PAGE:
New Historian

One Church, One 1,000-year-old Coin, and Many Graves in Iceland

Skagafjordur Map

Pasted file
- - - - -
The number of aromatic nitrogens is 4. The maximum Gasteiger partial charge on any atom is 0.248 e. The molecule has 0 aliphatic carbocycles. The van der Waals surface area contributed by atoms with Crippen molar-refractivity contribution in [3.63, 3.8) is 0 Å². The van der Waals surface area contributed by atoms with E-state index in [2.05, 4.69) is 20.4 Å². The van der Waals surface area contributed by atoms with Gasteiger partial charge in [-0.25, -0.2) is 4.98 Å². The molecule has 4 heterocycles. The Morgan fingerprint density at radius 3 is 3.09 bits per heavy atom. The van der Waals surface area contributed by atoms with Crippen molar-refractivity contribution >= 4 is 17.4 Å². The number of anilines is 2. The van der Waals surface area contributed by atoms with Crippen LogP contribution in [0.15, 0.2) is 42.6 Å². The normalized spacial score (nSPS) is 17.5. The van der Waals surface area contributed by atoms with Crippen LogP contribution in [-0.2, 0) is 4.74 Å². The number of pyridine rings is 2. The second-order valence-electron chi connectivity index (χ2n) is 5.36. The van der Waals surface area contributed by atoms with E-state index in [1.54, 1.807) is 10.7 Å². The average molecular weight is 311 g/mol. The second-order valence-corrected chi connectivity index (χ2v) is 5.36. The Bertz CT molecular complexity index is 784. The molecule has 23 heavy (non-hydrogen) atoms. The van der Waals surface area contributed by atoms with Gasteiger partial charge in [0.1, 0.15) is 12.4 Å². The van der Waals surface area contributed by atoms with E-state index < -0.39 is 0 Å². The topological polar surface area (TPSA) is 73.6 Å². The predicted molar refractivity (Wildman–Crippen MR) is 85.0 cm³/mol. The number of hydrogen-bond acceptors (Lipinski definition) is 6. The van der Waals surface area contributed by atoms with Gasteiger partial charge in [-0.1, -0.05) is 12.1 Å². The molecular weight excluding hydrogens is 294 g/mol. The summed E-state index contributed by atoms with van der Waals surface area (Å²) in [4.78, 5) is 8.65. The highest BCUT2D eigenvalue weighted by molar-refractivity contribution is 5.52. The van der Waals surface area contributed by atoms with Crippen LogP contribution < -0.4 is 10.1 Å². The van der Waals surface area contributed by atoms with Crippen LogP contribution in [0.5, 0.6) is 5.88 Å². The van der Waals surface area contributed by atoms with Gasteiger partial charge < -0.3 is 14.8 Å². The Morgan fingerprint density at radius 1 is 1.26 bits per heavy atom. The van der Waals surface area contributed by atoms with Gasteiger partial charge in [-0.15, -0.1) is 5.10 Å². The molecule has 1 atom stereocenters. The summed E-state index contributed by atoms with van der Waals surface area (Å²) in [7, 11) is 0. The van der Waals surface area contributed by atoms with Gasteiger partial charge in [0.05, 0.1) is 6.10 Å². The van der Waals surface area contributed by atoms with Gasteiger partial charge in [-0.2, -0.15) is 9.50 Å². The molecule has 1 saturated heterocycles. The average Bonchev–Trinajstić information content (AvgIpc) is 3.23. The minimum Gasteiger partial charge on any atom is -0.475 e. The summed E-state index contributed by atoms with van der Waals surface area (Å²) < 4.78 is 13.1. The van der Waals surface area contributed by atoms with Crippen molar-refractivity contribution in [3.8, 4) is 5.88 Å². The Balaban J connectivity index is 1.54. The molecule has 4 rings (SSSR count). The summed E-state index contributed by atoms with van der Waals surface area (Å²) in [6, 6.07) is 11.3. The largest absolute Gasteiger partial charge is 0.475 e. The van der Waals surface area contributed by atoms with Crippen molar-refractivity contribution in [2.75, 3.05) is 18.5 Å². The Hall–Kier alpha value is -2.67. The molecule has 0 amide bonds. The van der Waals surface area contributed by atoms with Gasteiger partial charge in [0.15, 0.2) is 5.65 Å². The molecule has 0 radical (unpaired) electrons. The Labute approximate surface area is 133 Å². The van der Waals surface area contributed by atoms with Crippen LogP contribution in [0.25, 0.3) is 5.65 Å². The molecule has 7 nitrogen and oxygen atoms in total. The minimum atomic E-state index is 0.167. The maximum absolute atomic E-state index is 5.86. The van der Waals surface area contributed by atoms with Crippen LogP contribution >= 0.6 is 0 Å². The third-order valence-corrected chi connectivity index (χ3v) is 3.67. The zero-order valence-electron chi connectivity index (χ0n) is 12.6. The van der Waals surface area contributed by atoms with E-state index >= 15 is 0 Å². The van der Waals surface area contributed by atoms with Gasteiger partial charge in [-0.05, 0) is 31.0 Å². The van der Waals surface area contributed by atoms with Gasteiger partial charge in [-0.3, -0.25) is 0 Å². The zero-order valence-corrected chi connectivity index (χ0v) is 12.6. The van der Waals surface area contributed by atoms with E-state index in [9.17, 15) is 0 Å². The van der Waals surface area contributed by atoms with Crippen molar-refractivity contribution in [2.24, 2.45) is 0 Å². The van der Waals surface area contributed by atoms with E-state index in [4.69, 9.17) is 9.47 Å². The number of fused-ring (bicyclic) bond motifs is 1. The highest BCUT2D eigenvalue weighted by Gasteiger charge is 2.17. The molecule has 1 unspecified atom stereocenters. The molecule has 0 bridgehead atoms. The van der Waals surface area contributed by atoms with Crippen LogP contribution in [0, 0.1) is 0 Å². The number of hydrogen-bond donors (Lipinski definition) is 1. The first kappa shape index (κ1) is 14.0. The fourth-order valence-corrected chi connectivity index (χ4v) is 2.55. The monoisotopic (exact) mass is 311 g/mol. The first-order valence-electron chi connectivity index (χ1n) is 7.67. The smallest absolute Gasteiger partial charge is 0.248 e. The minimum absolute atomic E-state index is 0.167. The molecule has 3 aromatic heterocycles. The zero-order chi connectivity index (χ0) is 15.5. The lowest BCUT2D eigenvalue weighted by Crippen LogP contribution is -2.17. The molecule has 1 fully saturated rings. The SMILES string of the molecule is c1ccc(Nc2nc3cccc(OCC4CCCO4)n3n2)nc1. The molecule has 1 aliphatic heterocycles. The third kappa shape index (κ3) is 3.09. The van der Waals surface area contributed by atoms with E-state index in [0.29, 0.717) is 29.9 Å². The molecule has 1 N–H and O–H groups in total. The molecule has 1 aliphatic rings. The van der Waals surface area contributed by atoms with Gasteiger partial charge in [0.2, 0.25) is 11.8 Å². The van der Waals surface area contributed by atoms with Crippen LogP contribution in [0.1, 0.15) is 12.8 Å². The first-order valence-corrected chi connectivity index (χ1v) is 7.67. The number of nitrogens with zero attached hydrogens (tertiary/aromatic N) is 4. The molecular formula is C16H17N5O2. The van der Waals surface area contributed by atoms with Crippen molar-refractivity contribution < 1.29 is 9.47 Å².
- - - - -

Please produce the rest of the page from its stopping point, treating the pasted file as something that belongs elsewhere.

<![CDATA[In northwest Iceland, there’s a region where horses outnumber people, where archaeologists have been working for the past 20 years: Skagafjörður. Recent excavations there have focused around the city of Keflavík, where findings include a relatively large church with an adjacent circular churchyard, including approximately 45 graves. The churchyard/graveyard was used from the year 1000 CE (when Iceland converted to Christianity), until after 1104 CE, when the Hekla volcano erupted, blanketing the country with ash. This volcanic event allows the researchers to date their findings, like the numerous skeletons which were recently recovered from the churchyard graves, with a level of certainty. Skagafjörður is one of the most flourishing agricultural regions in Iceland, with extensive sheep and dairy farming, as well as horse breeding. It’s also had a significant role in the history of Iceland’s settlement. Skagafjörður was home to numerous historical events that influenced Iceland’s social and political development, and has a variety of valuable sites related to Icelandic history. It’s said that just below any surface within the valleys and fjords of Skagafjörður and northern Iceland, the remains of the structures built by the earliest settlers can be found. One of the most famous sites is Glaumbær, in Skagafjörður. Now a museum, it was once the home of the mother of the first European to be born on the American continent. In addition to the church and graveyard, two unique items have also been discovered: a bone pin adorned with an animal head, and a silver coin. The coin is slightly similar to others discovered in Nordic countries, but with distinguishing features. It will be sent to experts to be examined. Another bone pin was discovered at Keldudalur, a nearby site. The site at Keldudalur is a unique example, in many ways, of the composition of an Icelandic household in the eleventh century. Within a two-year span, an early Christian graveyard, a pagan cemetery, and the Viking-Age village associated with it, all came to light in the course of various construction activities. The Christian cemetery is the most complete eleventh century cemetery to be excavated in Iceland, and the well-preserved skeletons have been valuable resources. Keldudalur is an important resource for information pertaining to local and regional development during Iceland’s earliest history, for which written records are lacking. The habitation of Iceland is traditionally believed to have started in 874 CE, when Ingólfr Arnarson, a Norwegian chieftain, became the island’s first permanent settler. In the centuries that followed, Norwegians, and to a lesser extent other Scandinavians, settled in Iceland, bringing thralls of Gaelic origin with them. Ancient records indicate the Papar (Celtic monks), who may have been associated with a Hiberno-Scottish mission, settled in Iceland before the Scandinavians. Archaeological excavations have unearthed the ruins of a cabin on the Reykjanes peninsula, which carbon dating suggests was abandoned between 770 CE and 880 CE. Guðný Zoëga, with the Skagafjörður Heritage Museum, led the excavation at Keflavík. ]]>

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